Infants who experience high levels of stress early in life are far more likely to turn to high-fat, sugar-rich diets that put them at greater risk for obesity later in life, new research shows.
The study, presented at a meeting of the Society for the Study of Ingestive Behavior in New Orleans this week, suggests that exposure to stress in the first few days of life has an impact on the body’s biological responses to stress, anxiety, and the consumption of palatable "comfort foods" in adulthood.
"Comfort foods" — defined as the foods eaten in response to emotional stress — are a key contributor to the obesity epidemic, said the researchers, noting hormonal responses to chronic may play a role in the increased preference for this type of food, especially in women.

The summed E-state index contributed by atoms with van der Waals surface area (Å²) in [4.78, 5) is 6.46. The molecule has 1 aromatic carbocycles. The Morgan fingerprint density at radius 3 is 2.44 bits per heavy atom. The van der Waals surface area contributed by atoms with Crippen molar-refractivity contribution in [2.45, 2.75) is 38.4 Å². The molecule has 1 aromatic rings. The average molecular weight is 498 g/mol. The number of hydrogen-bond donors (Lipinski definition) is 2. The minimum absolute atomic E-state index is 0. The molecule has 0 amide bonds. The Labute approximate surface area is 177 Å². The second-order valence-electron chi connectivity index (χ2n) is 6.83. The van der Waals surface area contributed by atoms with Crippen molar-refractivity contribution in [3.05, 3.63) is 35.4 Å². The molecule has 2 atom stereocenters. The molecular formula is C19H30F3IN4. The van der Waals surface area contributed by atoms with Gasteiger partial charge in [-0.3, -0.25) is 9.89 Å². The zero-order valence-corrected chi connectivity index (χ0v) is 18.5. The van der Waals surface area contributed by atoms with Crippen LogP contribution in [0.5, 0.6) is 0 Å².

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For the new study, researchers subjected laboratory rats to increased stress early in life and then compared their eating habits to rats subjected to less stress in the first days of life. The results showed the stressed rates displayed a marked preference for comfort food later in life.
"To our knowledge, this is the first study to demonstrate that comfort food preference could be enhanced by such an early stress exposure," said lead researcher Tania Machado. "The anxiety and altered food preferences seen in these rats exposed to neonatal adversity can be related to the described changes in the hormonal response to stress. Therefore, in neonatally stressed rats, a greater consumption of comfort foods is possibly used as a way to alleviate anxiety symptoms (self-medication)."
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